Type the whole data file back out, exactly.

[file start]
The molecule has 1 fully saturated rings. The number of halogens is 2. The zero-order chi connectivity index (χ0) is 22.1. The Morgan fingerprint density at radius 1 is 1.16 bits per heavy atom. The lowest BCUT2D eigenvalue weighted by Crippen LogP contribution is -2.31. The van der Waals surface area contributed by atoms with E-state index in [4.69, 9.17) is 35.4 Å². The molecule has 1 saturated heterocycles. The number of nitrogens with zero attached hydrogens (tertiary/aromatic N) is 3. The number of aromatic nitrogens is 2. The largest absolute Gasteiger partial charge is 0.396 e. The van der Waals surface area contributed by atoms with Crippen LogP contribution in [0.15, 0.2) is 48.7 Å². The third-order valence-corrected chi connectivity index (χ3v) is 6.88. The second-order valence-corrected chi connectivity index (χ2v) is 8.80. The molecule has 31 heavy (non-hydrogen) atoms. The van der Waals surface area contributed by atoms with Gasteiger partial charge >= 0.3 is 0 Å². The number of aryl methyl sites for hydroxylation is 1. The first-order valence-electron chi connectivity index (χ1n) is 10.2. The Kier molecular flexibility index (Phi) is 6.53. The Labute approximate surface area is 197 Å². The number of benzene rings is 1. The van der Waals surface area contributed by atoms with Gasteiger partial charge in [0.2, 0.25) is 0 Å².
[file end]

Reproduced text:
The molecule has 1 fully saturated rings. The number of halogens is 2. The zero-order chi connectivity index (χ0) is 22.1. The Morgan fingerprint density at radius 1 is 1.16 bits per heavy atom. The lowest BCUT2D eigenvalue weighted by Crippen LogP contribution is -2.31. The van der Waals surface area contributed by atoms with E-state index in [4.69, 9.17) is 35.4 Å². The molecule has 1 saturated heterocycles. The number of nitrogens with zero attached hydrogens (tertiary/aromatic N) is 3. The number of aromatic nitrogens is 2. The largest absolute Gasteiger partial charge is 0.396 e. The van der Waals surface area contributed by atoms with Crippen LogP contribution in [0.15, 0.2) is 48.7 Å². The third-order valence-corrected chi connectivity index (χ3v) is 6.88. The second-order valence-corrected chi connectivity index (χ2v) is 8.80. The molecule has 31 heavy (non-hydrogen) atoms. The van der Waals surface area contributed by atoms with Gasteiger partial charge >= 0.3 is 0 Å². The number of aryl methyl sites for hydroxylation is 1. The first-order valence-electron chi connectivity index (χ1n) is 10.2. The Kier molecular flexibility index (Phi) is 6.53. The Labute approximate surface area is 197 Å². The number of benzene rings is 1. The van der Waals surface area contributed by atoms with Gasteiger partial charge in [0.2, 0.25) is 0 Å².